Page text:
I was curious as to the best exchange-traded products that would offer some yield at the lowest risk.

There are basically two options. They are (TSX: XSB) and (TSX: VSB). Both are short-term government bond funds. VSB is significantly cheaper on management expenses (0.11% vs. 0.28% for XSB), and both portfolios offer similar durations (roughly 2.8 years), and VSB has slightly better credit quality (55% weight to AAA instead of 50% for XSB). VSB should eventually have a better net yield after expenses (roughly 1.1%) due to the smaller MER. While the 1.1% net return is small, it is better than zero and is nearly risk free – there is anti-correlation between general market movement and the likely price movement of this fund – the capital gain on VSB should rise if there was some sort of crisis due to the heavy government bond exposure of the fund.

Another alternative which is deceptively cash-like but will not serve any purpose if you wish to save money for some sort of financial crisis is the high-quality corporate bond fund also offered by Vanguard (TSX: VSC). Although VSC will offer you another 80 basis points of yield, it has the disadvantage of likely having a liquidity premium in the event there was some adverse financial event – i.e. your cash-out price will likely be materially less than NAV.

All three ETFs trade at modest premiums to NAV.

Canadian interest rates

The Bank of Canada dropped their target interest rate from 0.75% to 0.5% today.

Canadian currency has taken a plunge in response. In addition the Federal Reserve Chair has pledged to start “normalizing” US interest rates by the end of this year which also puts downward pressure on all non-US currencies.


While I rarely have strong feelings on currencies, the “perfect storm” for the Canadian dollar is brewing (lowering interest rates, lowering GDP, lowering commodity prices, lowering external trade with China/USA, political uncertainty over the October 19 election) and it appears more likely than not that we’ll start approaching the point where we’ll see some sort of floor on Canadian currency (simply because the news could not get worse). I’m going to guess it will be around 72-74 cents, but we will see. I’d also expect this low to be reached around October and I may make a significant policy change on my CAD-USD holdings at this time given valuation levels.

My working theory is that the US economy is going to have extreme difficulties adjusting outside of a zero-rate environment and the process of deleveraging will be a painful business when hedge funds can no longer obtain money for free (Interactive Brokers, for example, will happily lend you USD at 0.63% for more than a million and 0.5% for more than $3 million). Paradoxically if the 30-year treasury bond decides to spike up from 3.2% to around 3.5% yield levels, I would suspect that purchasing long-term treasuries are going to be the winning play over the next period of time – not any equity fund. Debt levels incurred by the US government are hideously high and with every quarter point increase that they face will be a disproportionate amount of interest expense going out the door.

This also does not factor in other entitlement spending (e.g. social security, medicare, etc.) that serves to effectively ramp up the net expenditures for public debt purposes.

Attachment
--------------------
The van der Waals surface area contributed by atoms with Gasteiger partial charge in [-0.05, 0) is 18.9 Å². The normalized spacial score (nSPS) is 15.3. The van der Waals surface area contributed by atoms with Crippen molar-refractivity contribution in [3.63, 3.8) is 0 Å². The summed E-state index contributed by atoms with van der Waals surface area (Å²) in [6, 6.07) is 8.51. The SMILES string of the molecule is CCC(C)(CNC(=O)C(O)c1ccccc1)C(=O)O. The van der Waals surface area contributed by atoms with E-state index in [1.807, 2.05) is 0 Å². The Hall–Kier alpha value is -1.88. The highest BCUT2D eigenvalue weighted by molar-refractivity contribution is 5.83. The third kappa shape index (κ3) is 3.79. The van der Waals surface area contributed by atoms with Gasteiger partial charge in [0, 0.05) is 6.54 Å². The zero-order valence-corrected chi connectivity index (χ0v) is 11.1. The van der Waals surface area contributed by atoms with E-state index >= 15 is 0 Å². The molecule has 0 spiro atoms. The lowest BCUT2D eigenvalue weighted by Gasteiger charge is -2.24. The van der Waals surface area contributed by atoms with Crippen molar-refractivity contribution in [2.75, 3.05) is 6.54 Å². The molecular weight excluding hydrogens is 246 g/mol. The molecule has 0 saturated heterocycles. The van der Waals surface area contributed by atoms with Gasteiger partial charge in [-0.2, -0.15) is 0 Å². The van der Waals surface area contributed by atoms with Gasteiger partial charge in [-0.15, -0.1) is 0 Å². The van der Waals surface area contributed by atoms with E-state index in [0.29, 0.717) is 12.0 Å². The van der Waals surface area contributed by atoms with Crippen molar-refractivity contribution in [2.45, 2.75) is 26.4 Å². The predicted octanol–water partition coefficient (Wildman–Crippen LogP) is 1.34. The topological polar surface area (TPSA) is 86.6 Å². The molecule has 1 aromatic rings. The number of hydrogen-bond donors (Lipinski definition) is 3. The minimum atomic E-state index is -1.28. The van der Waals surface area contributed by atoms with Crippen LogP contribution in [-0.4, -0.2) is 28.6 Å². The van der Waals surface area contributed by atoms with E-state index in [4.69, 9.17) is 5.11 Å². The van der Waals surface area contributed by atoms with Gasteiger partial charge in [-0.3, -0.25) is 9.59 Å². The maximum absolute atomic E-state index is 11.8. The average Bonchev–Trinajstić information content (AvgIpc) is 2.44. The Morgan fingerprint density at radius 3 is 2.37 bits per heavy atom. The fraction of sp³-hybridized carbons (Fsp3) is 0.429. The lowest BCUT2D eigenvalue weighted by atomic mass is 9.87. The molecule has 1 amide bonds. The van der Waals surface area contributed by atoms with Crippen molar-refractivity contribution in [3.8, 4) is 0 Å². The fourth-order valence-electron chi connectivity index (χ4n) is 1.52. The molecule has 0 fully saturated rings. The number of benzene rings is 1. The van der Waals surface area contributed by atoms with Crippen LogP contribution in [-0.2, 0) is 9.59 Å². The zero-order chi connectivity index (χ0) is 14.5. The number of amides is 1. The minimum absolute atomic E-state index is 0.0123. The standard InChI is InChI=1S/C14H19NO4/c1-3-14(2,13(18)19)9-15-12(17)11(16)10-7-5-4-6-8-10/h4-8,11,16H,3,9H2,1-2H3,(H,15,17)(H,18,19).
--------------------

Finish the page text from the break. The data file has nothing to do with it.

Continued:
Right now I am mostly cash (or near-cash). Some of my efforts to find a place to park cash have mysteriously yielded results that are relatively low risk and I’ll be able to realize a modest single digit percentage at the cost of a little bit of liquidity, but in the event there are better investment opportunities on the horizon I will be in a very good position to pounce.

Maybe I should have invested in the CPP instead

The Canada Pension Plan reported a 2015 fiscal year-end (their fiscal year goes from April 1 to March 31) performance of 18.7% gross, or 18.3% net after fees.

Over the past 10 years, the CPP has realized a 6.2% real rate of return, while in order to remain sustainable they require a 4% real rate of return. When dealing with a $250 billion dollar fund, two percent compounded over 10 years makes quite a big difference.

I have had my doubts that the CPP would be able to realize increased returns as it grew simply because they are competing with a lot of other big players for the same pool of income. In a smaller scale, individual investors have to scour the beds of the financial oceans in order to find reasonable risk/reward opportunities.

There is likely going to be increased political pressure to either reduce CPP premiums or raise CPP benefits due to the outperformance of the CPP. It is likely such a decision would be a mistake because in the macroeconomic sense, central bank quantitative easing has inflated asset pricing to extremely high levels. It is very improbable the CPP can maintain its current performance and quite probable that they will pull in more “real-world” rates of returns (i.e. single digits).

However, all Canadians should be happy that the CPP is doing what it did – there is this pervasive myth that the CPP will not be able to pay out for existing and future generations and with the existing payment and benefit regime it is quite likely they will be able to pay for the indefinite future. Assuming you have made maximum contributions to the CPP, you would be entitled to a $12,780/year retirement benefit when you turn 65 years of age. While this is not a huge amount of income, when coupled with Old Age Security ($6,765/year) leaves approximately $19,500/year of pre-tax income which, if properly budgeted, will pay for a basic lifestyle in retirement.